Manhattan residents love their dogs, and the city streets are often filled with thousands of the furry creatures each day as they are walked and paraded about. However, not every dog has a wonderful temperament, and it only takes one unfortunate incident for a Manhattan resident to cross paths with a dog in a bad mood and receive a dog bite that causes pain and injury.
Granted, not all dog bites are the dog’s or the dog owner’s fault, but there are several actions that a dog owner must take in order to ensure that others are safe from any possible harm when near their dog. Much of this is common knowledge, but New York personal injury attorneys still see dog bite cases rise year after year.
The reasons for dog bites are many, and most often could be easily prevented. Some of the ways in which dog bites could be prevented include:
If you or a loved one was bitten by a dog and you have reason to believe that it was due to the dog owner’s negligence and failure to restrain the dog in a proper manner, or some other reason not listed above, then you may have a right to file a lawsuit with the aid of a New York personal injury attorney.
Those injured usually have the law on their side. In the old days, the law gave dog owners what was called “one free bite.” Put simply, an owner wasn’t liable for injuries unless the dog had already shown it was likely to hurt someone. The dog didn’t actually have to bite someone — for example, if your dog lunged at the neighbor, teeth bared, you were considered to be on notice that the dog might bite.
But most states now make owners liable for any harm their dog causes, whether or not the owner had reason to suspect that the dog was dangerous. Dog owners can find themselves on the hook for an injured person’s medical expenses and lost wages, or even the therapy bills of a traumatized child. The dog owner may not be liable if the dog was provoked, or if the injured person was trespassing, but claims like these are often very hard to prove after the fact.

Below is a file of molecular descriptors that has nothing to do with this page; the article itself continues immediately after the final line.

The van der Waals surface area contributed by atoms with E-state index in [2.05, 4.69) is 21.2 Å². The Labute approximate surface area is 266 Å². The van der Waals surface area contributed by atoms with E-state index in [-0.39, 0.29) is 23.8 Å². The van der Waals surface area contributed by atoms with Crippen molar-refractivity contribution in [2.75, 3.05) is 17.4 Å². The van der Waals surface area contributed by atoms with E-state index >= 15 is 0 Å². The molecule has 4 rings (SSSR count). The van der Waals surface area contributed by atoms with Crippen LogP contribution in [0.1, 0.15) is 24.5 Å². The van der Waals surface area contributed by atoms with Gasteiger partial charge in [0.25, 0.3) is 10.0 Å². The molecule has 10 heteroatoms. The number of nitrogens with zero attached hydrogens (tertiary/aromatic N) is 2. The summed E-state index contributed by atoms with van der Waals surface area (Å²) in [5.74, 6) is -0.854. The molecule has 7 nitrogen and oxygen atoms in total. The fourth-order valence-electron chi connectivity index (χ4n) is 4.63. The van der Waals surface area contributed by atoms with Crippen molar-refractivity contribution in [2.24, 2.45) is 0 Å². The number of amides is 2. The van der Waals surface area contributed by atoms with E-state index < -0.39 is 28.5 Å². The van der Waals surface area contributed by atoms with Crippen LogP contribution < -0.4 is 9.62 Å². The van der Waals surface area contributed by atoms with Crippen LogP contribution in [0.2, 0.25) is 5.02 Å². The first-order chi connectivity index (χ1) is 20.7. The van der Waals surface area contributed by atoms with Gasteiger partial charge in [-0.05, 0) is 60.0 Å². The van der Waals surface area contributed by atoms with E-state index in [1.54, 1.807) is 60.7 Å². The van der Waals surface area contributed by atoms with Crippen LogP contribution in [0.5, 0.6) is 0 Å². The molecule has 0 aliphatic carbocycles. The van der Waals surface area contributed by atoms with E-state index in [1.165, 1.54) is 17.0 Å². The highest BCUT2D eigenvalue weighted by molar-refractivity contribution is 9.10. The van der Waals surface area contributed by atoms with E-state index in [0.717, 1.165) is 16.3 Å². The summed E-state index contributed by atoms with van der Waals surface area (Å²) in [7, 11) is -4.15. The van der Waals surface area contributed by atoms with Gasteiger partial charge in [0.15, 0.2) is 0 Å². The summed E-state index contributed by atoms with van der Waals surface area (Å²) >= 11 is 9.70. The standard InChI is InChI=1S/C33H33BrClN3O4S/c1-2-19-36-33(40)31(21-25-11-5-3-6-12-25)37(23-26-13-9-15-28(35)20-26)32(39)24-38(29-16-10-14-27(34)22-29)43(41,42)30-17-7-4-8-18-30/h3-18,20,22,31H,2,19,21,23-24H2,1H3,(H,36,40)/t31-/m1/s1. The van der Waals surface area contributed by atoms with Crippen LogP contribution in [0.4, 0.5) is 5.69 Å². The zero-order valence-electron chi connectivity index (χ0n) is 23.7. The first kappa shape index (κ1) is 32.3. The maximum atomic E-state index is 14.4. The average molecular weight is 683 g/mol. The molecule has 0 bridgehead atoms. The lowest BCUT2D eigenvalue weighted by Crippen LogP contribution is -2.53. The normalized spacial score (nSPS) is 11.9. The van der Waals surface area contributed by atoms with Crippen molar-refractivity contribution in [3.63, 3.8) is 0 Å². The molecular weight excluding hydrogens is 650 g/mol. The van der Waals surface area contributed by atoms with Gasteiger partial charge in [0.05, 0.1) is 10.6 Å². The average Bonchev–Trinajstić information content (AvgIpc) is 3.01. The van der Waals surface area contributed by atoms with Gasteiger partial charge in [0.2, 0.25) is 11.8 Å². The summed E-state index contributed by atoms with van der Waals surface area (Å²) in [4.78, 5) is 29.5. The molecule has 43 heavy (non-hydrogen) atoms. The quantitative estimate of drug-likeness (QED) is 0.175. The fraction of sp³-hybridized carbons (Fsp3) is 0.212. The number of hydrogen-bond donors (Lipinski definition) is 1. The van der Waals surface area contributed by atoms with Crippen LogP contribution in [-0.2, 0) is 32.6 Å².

It’s also up to you, as a responsible pet owner, to spay or neuter your dog. It will cut down not only on the number of unwanted dogs, but also on injuries to people. Unsterilized dogs are three times more likely to bite, according to the Humane Society of the United States. Sterilization will also make it easier to keep your dog from straying.
Here are some other simple steps to take:
Never let a dog run at large. In some states, you’re automatically liable for any injury your dog causes while at large.
Keep your dog’s vaccinations current. Rabies vaccinations are required by law. If your dog bites someone, the authorities, not to mention the victim, will view it a lot more seriously if the dog hasn’t had a recent rabies shot.
Keep the dog out of strangers’ paths. Lots of people — mail carriers, salespeople, poll-takers, girl scouts — routinely come to your front door. Keep the dog away from it. A fenced front yard isn’t good enough; most people will open a gate and walk on up to the door.
Post warning signs. If you have any reason to think that your dog might injure someone coming onto your property, post “Beware of Dog” signs prominently. But remember that young children can’t read. If you think children might still be at risk, put a lock on the gate.
Teach Your Children:
Children are much more likely to be bitten than are adults, and boys are more likely to be bitten than girls. In large part, these injuries occur because the children have never been taught how to behave around dogs. All kids should know these basic rules:
Don’t pet a dog without letting the dog sniff you first.
Never disturb a dog that’s eating, sleeping or caring for puppies.
Don’t run from a dog.
Try not to make eye contact with a dog; it can be threatening to a dog.
Finally, don’t assume that familiarity breeds safety. Many children are bitten by dogs they are familiar with, on the dog’s home turf. Children may take more chances with a dog they know, and a dog is more protective in its own home.